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Hitler

Hitler

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  • @christopher walters, the user didn't create the slides- they're from Marshall cavendish education, the publishing house who is publishing the textbook. These slides are meant to accompany a particular chapter, but i dont think they're necessarily an exhaustive list of what she teaches during lessons, more like a complement since it goes with the book the students use. Maybe you should write in to the publishing house whose name is listed above instead, if you consider the slides problematic.
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  • Failed to note the Jewish led Boycott of German trade in 1933 that was organized by the Zionist organizations in the USA and everything else is totally lacking historical context and is littered with total untruths.. If you are teaching this to Children then SHAME ON YOU.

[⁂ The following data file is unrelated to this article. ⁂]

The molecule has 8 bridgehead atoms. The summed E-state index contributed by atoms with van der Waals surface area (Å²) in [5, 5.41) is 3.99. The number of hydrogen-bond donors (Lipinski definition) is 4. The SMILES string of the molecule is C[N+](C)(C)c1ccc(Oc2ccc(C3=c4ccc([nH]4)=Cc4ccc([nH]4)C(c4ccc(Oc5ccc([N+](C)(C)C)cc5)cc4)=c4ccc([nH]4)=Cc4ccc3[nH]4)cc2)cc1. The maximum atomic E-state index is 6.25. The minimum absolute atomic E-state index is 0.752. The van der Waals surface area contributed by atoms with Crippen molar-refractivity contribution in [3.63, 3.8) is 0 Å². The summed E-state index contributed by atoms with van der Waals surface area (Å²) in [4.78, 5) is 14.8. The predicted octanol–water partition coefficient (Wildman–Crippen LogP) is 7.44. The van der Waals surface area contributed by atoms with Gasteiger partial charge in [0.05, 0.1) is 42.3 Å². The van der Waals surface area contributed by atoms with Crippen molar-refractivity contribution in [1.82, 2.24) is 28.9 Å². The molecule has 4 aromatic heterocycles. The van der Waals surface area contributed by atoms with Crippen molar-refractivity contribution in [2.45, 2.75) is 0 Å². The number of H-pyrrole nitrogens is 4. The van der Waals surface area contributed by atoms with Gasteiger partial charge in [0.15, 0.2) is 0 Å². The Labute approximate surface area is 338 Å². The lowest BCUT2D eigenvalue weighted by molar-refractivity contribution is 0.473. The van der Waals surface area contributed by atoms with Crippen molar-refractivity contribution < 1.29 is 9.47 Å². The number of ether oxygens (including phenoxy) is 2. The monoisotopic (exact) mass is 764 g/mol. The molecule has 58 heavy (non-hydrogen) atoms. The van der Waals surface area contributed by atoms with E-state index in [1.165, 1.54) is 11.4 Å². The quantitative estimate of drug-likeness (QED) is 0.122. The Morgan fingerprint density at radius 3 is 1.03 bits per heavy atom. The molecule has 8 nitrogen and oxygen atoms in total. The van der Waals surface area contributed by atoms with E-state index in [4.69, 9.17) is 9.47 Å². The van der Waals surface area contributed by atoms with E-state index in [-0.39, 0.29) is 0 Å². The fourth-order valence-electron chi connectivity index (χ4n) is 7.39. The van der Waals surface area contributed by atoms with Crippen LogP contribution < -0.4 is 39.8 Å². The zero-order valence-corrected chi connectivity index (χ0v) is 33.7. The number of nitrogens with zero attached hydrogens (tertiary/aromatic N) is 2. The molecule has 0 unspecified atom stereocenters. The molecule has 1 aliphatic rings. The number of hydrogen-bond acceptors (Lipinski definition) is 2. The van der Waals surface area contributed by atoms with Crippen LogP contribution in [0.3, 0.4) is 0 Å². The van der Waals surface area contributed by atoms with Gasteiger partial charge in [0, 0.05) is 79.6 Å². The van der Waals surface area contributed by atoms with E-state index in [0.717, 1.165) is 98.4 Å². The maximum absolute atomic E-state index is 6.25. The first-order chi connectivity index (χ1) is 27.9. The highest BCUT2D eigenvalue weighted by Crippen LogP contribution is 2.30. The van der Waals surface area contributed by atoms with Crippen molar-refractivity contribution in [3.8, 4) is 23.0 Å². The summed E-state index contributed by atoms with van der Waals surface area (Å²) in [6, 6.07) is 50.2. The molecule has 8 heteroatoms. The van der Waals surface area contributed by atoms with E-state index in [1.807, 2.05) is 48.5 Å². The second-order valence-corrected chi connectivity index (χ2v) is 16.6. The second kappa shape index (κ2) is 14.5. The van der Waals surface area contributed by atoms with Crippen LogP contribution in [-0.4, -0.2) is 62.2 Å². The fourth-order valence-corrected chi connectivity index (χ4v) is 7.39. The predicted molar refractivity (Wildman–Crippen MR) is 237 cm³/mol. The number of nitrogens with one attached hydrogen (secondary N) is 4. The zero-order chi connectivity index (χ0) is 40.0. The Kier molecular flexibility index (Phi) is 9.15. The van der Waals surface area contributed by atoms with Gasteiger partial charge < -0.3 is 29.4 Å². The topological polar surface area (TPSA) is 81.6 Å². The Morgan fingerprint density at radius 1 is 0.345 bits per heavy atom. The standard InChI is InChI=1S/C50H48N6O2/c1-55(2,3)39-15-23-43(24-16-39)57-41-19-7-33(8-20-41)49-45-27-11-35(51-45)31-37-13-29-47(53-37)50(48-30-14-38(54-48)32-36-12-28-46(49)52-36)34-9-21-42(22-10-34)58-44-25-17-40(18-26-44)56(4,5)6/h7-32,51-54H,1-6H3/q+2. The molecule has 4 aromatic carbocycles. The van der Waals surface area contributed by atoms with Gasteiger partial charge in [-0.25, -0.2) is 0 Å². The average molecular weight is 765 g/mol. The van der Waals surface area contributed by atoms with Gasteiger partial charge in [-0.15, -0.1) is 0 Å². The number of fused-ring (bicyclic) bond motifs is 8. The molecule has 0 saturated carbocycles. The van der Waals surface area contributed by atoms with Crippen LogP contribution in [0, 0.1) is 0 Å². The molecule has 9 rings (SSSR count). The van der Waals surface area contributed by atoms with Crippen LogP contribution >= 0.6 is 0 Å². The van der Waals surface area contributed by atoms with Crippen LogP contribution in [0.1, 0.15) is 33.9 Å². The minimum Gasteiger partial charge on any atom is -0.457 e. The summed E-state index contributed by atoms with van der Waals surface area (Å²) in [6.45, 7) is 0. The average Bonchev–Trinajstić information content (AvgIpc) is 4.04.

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    Chapter 4 Chapter 4 Presentation Transcript

    • Crisis and Conflict Chapter 4: Authoritarian Regimes — Case Study: Nazi Germany An Enquiry Approach to Modern World History Secondary 3
    • Was the rise of Nazism in Germany inevitable? How was Hitler able to become the leader of Germany? What was the impact of Hitler’s rise to power on Germany? Factors which led to Hitler’s rise to power. Effects of Hitler’s rule.
    • In a Nutshell
      • Prior to Hitler’s appointment as the Chancellor of Germany, the ruling Weimar Government was unpopular among the Germans.
      • The Weimar Government was blamed for its inability to solve many of the post-war problems Germany inherited from its defeat in World War I.
      • The Weimar Government was also blamed for its role in the surrender in World War I and the signing of the Treaty of Versailles.
      • Hitler was able to gain support by promising to overturn the Treaty of Versailles and regain Germany’s pride.
      • Hitler and his Nazi Party were able to gain total control of Germany by 1933, turning it into a totalitarian Nazi state.
    • How was Hitler able to become the leader of Germany? The weakness of the Weimar Government Hitler’s abilities